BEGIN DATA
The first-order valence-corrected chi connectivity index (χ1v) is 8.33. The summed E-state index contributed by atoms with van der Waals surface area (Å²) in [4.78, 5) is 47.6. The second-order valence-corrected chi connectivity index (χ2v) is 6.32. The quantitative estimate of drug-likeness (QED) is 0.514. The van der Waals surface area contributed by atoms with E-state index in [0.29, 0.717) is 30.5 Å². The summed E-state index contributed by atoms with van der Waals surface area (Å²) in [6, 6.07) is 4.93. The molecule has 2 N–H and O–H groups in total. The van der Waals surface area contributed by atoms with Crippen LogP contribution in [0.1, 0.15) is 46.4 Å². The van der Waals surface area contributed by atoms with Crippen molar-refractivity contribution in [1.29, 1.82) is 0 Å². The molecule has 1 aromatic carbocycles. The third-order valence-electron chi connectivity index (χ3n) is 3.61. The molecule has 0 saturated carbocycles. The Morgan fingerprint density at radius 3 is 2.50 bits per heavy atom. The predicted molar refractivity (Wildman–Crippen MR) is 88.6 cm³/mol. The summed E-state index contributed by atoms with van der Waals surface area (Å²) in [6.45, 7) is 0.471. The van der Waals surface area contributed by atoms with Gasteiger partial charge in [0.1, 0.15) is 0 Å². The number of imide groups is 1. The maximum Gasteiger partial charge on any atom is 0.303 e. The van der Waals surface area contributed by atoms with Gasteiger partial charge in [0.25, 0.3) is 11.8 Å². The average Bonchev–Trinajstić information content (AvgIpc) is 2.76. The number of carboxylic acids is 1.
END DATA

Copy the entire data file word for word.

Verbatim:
The first-order valence-corrected chi connectivity index (χ1v) is 8.33. The summed E-state index contributed by atoms with van der Waals surface area (Å²) in [4.78, 5) is 47.6. The second-order valence-corrected chi connectivity index (χ2v) is 6.32. The quantitative estimate of drug-likeness (QED) is 0.514. The van der Waals surface area contributed by atoms with E-state index in [0.29, 0.717) is 30.5 Å². The summed E-state index contributed by atoms with van der Waals surface area (Å²) in [6, 6.07) is 4.93. The molecule has 2 N–H and O–H groups in total. The van der Waals surface area contributed by atoms with Crippen LogP contribution in [0.1, 0.15) is 46.4 Å². The van der Waals surface area contributed by atoms with Crippen molar-refractivity contribution in [1.29, 1.82) is 0 Å². The molecule has 1 aromatic carbocycles. The third-order valence-electron chi connectivity index (χ3n) is 3.61. The molecule has 0 saturated carbocycles. The Morgan fingerprint density at radius 3 is 2.50 bits per heavy atom. The predicted molar refractivity (Wildman–Crippen MR) is 88.6 cm³/mol. The summed E-state index contributed by atoms with van der Waals surface area (Å²) in [6.45, 7) is 0.471. The van der Waals surface area contributed by atoms with Gasteiger partial charge in [0.1, 0.15) is 0 Å². The number of imide groups is 1. The maximum Gasteiger partial charge on any atom is 0.303 e. The van der Waals surface area contributed by atoms with Gasteiger partial charge in [0.25, 0.3) is 11.8 Å². The average Bonchev–Trinajstić information content (AvgIpc) is 2.76. The number of carboxylic acids is 1.